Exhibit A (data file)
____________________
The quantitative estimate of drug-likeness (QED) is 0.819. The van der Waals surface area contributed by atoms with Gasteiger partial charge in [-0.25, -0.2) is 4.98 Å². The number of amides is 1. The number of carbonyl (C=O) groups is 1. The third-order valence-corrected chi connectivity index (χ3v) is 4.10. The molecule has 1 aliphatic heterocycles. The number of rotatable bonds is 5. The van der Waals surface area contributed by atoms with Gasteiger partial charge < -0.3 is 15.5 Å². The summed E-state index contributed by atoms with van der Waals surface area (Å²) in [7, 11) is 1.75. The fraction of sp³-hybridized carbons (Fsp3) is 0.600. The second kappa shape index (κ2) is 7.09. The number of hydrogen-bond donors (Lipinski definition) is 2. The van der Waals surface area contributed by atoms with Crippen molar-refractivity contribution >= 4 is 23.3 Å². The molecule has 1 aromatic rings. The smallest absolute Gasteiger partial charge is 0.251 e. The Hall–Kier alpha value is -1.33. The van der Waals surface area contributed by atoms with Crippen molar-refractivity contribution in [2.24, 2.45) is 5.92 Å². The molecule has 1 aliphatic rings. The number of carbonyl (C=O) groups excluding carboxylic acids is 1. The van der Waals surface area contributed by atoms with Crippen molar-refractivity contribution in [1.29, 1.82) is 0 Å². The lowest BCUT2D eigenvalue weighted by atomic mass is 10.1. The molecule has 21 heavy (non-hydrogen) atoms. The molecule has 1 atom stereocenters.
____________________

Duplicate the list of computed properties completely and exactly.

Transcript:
The quantitative estimate of drug-likeness (QED) is 0.819. The van der Waals surface area contributed by atoms with Gasteiger partial charge in [-0.25, -0.2) is 4.98 Å². The number of amides is 1. The number of carbonyl (C=O) groups is 1. The third-order valence-corrected chi connectivity index (χ3v) is 4.10. The molecule has 1 aliphatic heterocycles. The number of rotatable bonds is 5. The van der Waals surface area contributed by atoms with Gasteiger partial charge < -0.3 is 15.5 Å². The summed E-state index contributed by atoms with van der Waals surface area (Å²) in [7, 11) is 1.75. The fraction of sp³-hybridized carbons (Fsp3) is 0.600. The second kappa shape index (κ2) is 7.09. The number of hydrogen-bond donors (Lipinski definition) is 2. The van der Waals surface area contributed by atoms with Crippen molar-refractivity contribution >= 4 is 23.3 Å². The molecule has 1 aromatic rings. The smallest absolute Gasteiger partial charge is 0.251 e. The Hall–Kier alpha value is -1.33. The van der Waals surface area contributed by atoms with Crippen molar-refractivity contribution in [2.24, 2.45) is 5.92 Å². The molecule has 1 aliphatic rings. The number of carbonyl (C=O) groups excluding carboxylic acids is 1. The van der Waals surface area contributed by atoms with Crippen molar-refractivity contribution in [1.29, 1.82) is 0 Å². The lowest BCUT2D eigenvalue weighted by atomic mass is 10.1. The molecule has 21 heavy (non-hydrogen) atoms. The molecule has 1 atom stereocenters.